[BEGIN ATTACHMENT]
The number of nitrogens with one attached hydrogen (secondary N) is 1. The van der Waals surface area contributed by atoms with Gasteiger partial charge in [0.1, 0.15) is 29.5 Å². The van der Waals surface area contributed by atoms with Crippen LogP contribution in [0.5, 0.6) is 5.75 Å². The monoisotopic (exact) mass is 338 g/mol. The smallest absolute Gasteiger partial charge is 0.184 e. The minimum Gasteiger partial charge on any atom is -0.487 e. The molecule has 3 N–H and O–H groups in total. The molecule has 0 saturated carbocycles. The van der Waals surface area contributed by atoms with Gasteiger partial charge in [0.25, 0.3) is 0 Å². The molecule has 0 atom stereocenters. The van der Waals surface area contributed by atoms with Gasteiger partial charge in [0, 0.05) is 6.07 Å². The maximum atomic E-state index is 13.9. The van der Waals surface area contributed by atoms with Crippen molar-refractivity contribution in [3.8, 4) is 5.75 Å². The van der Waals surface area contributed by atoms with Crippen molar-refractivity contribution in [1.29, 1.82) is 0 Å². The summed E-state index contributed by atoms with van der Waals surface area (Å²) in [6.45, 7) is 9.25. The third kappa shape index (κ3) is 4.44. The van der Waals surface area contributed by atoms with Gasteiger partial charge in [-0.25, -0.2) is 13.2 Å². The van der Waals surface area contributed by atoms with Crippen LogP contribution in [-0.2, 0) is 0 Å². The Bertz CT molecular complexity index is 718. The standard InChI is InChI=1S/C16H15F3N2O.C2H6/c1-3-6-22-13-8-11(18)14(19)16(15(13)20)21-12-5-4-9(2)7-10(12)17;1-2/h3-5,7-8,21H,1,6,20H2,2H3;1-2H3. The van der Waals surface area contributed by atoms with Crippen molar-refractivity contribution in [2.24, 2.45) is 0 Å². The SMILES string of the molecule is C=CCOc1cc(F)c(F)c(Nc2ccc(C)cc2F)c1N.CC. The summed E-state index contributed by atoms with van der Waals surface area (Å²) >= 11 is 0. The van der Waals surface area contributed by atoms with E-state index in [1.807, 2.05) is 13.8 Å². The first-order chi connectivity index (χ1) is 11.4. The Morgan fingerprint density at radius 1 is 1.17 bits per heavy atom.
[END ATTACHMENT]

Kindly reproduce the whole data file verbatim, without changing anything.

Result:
The number of nitrogens with one attached hydrogen (secondary N) is 1. The van der Waals surface area contributed by atoms with Gasteiger partial charge in [0.1, 0.15) is 29.5 Å². The van der Waals surface area contributed by atoms with Crippen LogP contribution in [0.5, 0.6) is 5.75 Å². The monoisotopic (exact) mass is 338 g/mol. The smallest absolute Gasteiger partial charge is 0.184 e. The minimum Gasteiger partial charge on any atom is -0.487 e. The molecule has 3 N–H and O–H groups in total. The molecule has 0 saturated carbocycles. The van der Waals surface area contributed by atoms with Gasteiger partial charge in [0.25, 0.3) is 0 Å². The molecule has 0 atom stereocenters. The van der Waals surface area contributed by atoms with Gasteiger partial charge in [0, 0.05) is 6.07 Å². The maximum atomic E-state index is 13.9. The van der Waals surface area contributed by atoms with Crippen molar-refractivity contribution in [3.8, 4) is 5.75 Å². The van der Waals surface area contributed by atoms with Crippen molar-refractivity contribution in [1.29, 1.82) is 0 Å². The summed E-state index contributed by atoms with van der Waals surface area (Å²) in [6.45, 7) is 9.25. The third kappa shape index (κ3) is 4.44. The van der Waals surface area contributed by atoms with Gasteiger partial charge in [-0.25, -0.2) is 13.2 Å². The van der Waals surface area contributed by atoms with Crippen LogP contribution in [-0.2, 0) is 0 Å². The Bertz CT molecular complexity index is 718. The standard InChI is InChI=1S/C16H15F3N2O.C2H6/c1-3-6-22-13-8-11(18)14(19)16(15(13)20)21-12-5-4-9(2)7-10(12)17;1-2/h3-5,7-8,21H,1,6,20H2,2H3;1-2H3. The van der Waals surface area contributed by atoms with Crippen molar-refractivity contribution in [2.24, 2.45) is 0 Å². The SMILES string of the molecule is C=CCOc1cc(F)c(F)c(Nc2ccc(C)cc2F)c1N.CC. The summed E-state index contributed by atoms with van der Waals surface area (Å²) >= 11 is 0. The van der Waals surface area contributed by atoms with E-state index in [1.807, 2.05) is 13.8 Å². The first-order chi connectivity index (χ1) is 11.4. The Morgan fingerprint density at radius 1 is 1.17 bits per heavy atom.